When I draw the cycle of my depression over the past 31 years, I can pinpoint the exact ages where I truly hit rock bottom.
I was 17. Doing year 12. Had 26 pieces of work overdue. What the hell was wrong with me?
19. Dropped out of university. Felt so pathetic. Am I just lazy?
27 . Quit my job with Accenture. My flatmate asked me to move out as I was too hard to be around. Accepted I really was pathetic.
29. Cried uncontrollably – for no actual reason – for 15 hours. Finally went to a psychiatrist and got diagnosed with severe depression. Considered that maybe I wasn’t pathetic and lazy; maybe I was just sick? Such relief.
31. In a world of torment, I hurt myself and (unlike previously) couldn’t hide it with clothing. Had to tell my family, friends and colleagues I’d been in a car accident. I realised that clearly medication alone wasn’t going to save me.
That was 16 years ago, and that was the last time I truly hit rock bottom.
At 33, I felt myself slipping into yet another cycle of depression. I told my partner that I was going to resign from my job; because I couldn’t stand the indignity. I’d worked so hard to build credibility, and I wasn’t going to let them see me turn into this withering shadow of my real self.
He reminded me of a promise I’d made myself soon after my diagnosis.
“Clare, I remember your words clearly. You said, next time I get sick, I’m not going to resign. I’m going to ask them to help me get through it”.
I cringed. He was right. So I did it. I walked in and asked for my boss for his help.
Since then, I’ve had this conversation another 4 times.
The moments before those conversations are the absolute worst. I DO NOT want to do it.
I can’t believe it’s happening again. I can’t believe I have to try to maintain my dignity while I share this most private, personal thing about myself that my boss may or may not understand.
I can’t believe I have built my credibility only to jeopardise it.
I can’t believe I have to let them know that in addition to being talented, smart, funny and energetic…I am struggling.
I never go in with the attitude that my employer HAS to help me. I don’t expect them to rescue me – I make it clear I will do that myself. I own that this is MY illness, MY issue.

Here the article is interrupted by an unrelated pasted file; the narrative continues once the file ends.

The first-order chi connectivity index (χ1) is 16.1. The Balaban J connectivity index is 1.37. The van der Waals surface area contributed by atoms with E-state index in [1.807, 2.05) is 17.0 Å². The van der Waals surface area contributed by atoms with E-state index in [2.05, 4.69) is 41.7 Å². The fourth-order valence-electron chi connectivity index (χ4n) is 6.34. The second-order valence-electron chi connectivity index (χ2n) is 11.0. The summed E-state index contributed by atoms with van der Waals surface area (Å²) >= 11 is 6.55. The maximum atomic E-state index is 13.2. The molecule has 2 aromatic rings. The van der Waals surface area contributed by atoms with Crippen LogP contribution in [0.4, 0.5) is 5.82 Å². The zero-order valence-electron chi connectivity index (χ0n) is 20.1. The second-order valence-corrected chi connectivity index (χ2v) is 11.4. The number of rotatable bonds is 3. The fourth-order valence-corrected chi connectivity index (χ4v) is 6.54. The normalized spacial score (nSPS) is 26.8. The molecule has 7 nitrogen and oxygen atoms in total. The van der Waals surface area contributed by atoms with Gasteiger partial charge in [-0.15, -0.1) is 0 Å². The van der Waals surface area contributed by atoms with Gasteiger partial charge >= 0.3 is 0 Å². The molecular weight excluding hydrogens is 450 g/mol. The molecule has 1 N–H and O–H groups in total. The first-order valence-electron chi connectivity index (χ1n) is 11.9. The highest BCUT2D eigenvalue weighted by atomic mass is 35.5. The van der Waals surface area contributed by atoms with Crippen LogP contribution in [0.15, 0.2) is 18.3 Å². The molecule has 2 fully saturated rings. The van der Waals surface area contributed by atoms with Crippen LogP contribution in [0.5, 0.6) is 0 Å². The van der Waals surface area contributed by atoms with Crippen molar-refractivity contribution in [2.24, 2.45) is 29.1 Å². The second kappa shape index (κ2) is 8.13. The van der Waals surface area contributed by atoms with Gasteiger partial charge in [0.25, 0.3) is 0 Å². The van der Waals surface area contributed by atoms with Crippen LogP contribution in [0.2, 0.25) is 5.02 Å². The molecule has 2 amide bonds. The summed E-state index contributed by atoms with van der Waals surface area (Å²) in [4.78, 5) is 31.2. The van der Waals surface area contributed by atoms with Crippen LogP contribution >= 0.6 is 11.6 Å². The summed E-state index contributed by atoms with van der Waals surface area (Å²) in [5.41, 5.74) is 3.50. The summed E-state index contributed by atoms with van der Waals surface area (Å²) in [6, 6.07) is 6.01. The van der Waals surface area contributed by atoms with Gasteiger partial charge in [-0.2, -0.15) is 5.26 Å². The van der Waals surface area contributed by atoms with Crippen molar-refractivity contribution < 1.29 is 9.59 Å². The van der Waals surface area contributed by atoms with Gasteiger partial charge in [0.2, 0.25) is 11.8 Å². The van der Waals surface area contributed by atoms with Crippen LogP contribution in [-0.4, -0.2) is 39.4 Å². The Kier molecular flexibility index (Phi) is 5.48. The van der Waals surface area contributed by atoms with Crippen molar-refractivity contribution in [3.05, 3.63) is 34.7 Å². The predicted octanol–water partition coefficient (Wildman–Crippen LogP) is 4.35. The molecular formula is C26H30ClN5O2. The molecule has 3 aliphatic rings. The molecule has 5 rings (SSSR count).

I simply explain that I need to prioritise getting well for a little while, above everything else. I explain how giving me flexibility at work will help me to that.
I go in faking strength. I breathe slowly. I try not to cry. I approach it very logically, words prepared, as if I am talking about a broken arm.
“I have an illness. It means I have a predisposition to depression and every few years or so my body seems to want to go into a real slump.
I’ve been successfully managing this illness for 5/10/15 years.
Recently I have noticed some early symptoms. It’s nothing that you have done. It is not because of work.
These are warning signs to me that I need to be quite strategic about how I structure my week, so I can help myself get back on an upward spiral.
Here are the ways you can help me.
Are you willing to help me?”
If you’re a people manager, this may happen to you. One of your team members might confide that they’re having mental health problems. Or perhaps you’ve noticed that something is ‘off’ – you can’t quite pinpoint it, but your intuition tells you something’s amiss, as with two of my bosses (@kyliegardener; @kellyhyland)
My advice to you is this.
Don’t be ignorant and tell them to ‘snap out of it’. Trust me, if we could, we would.
Don’t be cross and tell them ‘we all have problems’. We can handle our problems. This is depression.
Don’t think you can give them a week off and expect them to come back all better.
Instead, put your heads together and think laterally about how you could provide flexibility.
Can you modify their role for a few months?
Could they enter a job share arrangement for a while, so they can go back to part-time hours?
Can you let them work from home occassionally?
Can you permit them to work in a private office now and then, so that they don’t have to fake feeling good in front of colleagues?
Can you organise their phone to divert to someone else in the team for a few weeks, someone who is ‘in the know’ and can screen their calls? (the phone ringing is very scary when you’re depressed! More on that in another article).
Could you change them from night shift to day shift for a while? Reduce their hours? Let them work from 12 til 8 instead of 9 til 5? (again, so they can work without anyone around them for a few hours).
Their brain may not be at full throttle, so use your brilliant brain to think of some lateral ways you can support them with this.
It is not your job to rescue them; they have to own this process. You can help simply by shifting a few obstacles out of their way.
Remind them that they’re not pathetic, they’re not weak. They are managing a legitimate illness.
Remind them that rock bottom is not inevitable. Reassure them that they are a valuable contributor to your team, and it is worth your while to provide them with the flexibility they need to prioritise their health, and turn this around.
As I said, I’ve had this conversation with a boss 5 times in 14 years.
My hit rate so far? 100%. Every single one of these amazing people has said, “Yes Clare, I will help you”. That, my friends, is a major reason why I have been able to turn my downward spiral towards Rock Bottom into an upward spiral to Good Health.
And that moment, the very moment I walk out of my boss’ office, having talked to them and secured their support – that EXACT moment is when the heaviness that has formed in my chest starts to ease ever so slightly.
I breathe a big sigh, because I know I can turn this around.
I don’t get better overnight. But nor do I get worse.
There are many strategies I will have to put in place. No one else can do it for me. It is my illness, and I will rescue myself.
But with the backing of my boss, I know rock bottom is not where I’m going.